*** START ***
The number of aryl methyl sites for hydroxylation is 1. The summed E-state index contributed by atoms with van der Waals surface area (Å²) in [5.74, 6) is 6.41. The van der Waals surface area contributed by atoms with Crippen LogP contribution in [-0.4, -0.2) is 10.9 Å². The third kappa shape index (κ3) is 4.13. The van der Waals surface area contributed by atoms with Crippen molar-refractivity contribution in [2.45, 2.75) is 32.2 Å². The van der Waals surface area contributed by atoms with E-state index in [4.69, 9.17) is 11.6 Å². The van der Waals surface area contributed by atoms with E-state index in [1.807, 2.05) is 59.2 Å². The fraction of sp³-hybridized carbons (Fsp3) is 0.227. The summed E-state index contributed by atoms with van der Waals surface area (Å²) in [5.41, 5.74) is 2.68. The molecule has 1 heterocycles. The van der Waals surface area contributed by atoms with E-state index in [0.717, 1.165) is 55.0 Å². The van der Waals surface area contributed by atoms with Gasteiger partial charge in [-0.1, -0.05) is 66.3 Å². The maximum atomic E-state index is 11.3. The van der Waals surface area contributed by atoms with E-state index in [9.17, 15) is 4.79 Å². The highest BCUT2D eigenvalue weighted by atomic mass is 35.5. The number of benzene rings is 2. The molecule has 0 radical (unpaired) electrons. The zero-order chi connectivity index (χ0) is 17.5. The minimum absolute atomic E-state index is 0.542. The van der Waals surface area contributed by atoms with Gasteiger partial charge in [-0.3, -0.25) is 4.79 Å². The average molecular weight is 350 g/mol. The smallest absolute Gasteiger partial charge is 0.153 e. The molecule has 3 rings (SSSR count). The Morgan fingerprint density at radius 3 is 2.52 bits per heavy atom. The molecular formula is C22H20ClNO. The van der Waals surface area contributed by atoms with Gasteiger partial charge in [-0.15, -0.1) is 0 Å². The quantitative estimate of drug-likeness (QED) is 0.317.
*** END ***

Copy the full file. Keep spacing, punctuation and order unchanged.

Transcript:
The number of aryl methyl sites for hydroxylation is 1. The summed E-state index contributed by atoms with van der Waals surface area (Å²) in [5.74, 6) is 6.41. The van der Waals surface area contributed by atoms with Crippen LogP contribution in [-0.4, -0.2) is 10.9 Å². The third kappa shape index (κ3) is 4.13. The van der Waals surface area contributed by atoms with Crippen molar-refractivity contribution in [2.45, 2.75) is 32.2 Å². The van der Waals surface area contributed by atoms with E-state index in [4.69, 9.17) is 11.6 Å². The van der Waals surface area contributed by atoms with E-state index in [1.807, 2.05) is 59.2 Å². The fraction of sp³-hybridized carbons (Fsp3) is 0.227. The summed E-state index contributed by atoms with van der Waals surface area (Å²) in [5.41, 5.74) is 2.68. The molecule has 1 heterocycles. The van der Waals surface area contributed by atoms with E-state index in [0.717, 1.165) is 55.0 Å². The van der Waals surface area contributed by atoms with Gasteiger partial charge in [-0.1, -0.05) is 66.3 Å². The maximum atomic E-state index is 11.3. The van der Waals surface area contributed by atoms with E-state index in [9.17, 15) is 4.79 Å². The highest BCUT2D eigenvalue weighted by atomic mass is 35.5. The number of benzene rings is 2. The molecule has 0 radical (unpaired) electrons. The zero-order chi connectivity index (χ0) is 17.5. The minimum absolute atomic E-state index is 0.542. The van der Waals surface area contributed by atoms with Gasteiger partial charge in [-0.3, -0.25) is 4.79 Å². The average molecular weight is 350 g/mol. The smallest absolute Gasteiger partial charge is 0.153 e. The molecule has 3 rings (SSSR count). The Morgan fingerprint density at radius 3 is 2.52 bits per heavy atom. The molecular formula is C22H20ClNO. The van der Waals surface area contributed by atoms with Gasteiger partial charge in [-0.15, -0.1) is 0 Å². The quantitative estimate of drug-likeness (QED) is 0.317.